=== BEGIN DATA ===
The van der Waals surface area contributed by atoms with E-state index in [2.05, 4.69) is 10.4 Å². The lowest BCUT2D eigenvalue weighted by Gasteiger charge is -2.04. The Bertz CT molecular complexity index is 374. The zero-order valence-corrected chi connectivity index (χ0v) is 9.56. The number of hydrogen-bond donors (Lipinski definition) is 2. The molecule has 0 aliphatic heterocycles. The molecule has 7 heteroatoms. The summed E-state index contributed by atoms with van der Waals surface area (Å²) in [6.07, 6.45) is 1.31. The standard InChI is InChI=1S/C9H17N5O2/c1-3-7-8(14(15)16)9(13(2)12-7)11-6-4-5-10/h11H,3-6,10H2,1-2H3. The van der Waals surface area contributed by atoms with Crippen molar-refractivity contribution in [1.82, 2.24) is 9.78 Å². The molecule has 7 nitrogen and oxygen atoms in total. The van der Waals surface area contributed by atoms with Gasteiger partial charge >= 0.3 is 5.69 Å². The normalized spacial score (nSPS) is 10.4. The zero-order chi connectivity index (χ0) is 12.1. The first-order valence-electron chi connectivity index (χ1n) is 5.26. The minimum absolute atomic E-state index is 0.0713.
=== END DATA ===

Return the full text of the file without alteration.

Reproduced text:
The van der Waals surface area contributed by atoms with E-state index in [2.05, 4.69) is 10.4 Å². The lowest BCUT2D eigenvalue weighted by Gasteiger charge is -2.04. The Bertz CT molecular complexity index is 374. The zero-order valence-corrected chi connectivity index (χ0v) is 9.56. The number of hydrogen-bond donors (Lipinski definition) is 2. The molecule has 0 aliphatic heterocycles. The molecule has 7 heteroatoms. The summed E-state index contributed by atoms with van der Waals surface area (Å²) in [6.07, 6.45) is 1.31. The standard InChI is InChI=1S/C9H17N5O2/c1-3-7-8(14(15)16)9(13(2)12-7)11-6-4-5-10/h11H,3-6,10H2,1-2H3. The van der Waals surface area contributed by atoms with Crippen molar-refractivity contribution in [1.82, 2.24) is 9.78 Å². The molecule has 7 nitrogen and oxygen atoms in total. The van der Waals surface area contributed by atoms with Gasteiger partial charge >= 0.3 is 5.69 Å². The normalized spacial score (nSPS) is 10.4. The zero-order chi connectivity index (χ0) is 12.1. The first-order valence-electron chi connectivity index (χ1n) is 5.26. The minimum absolute atomic E-state index is 0.0713.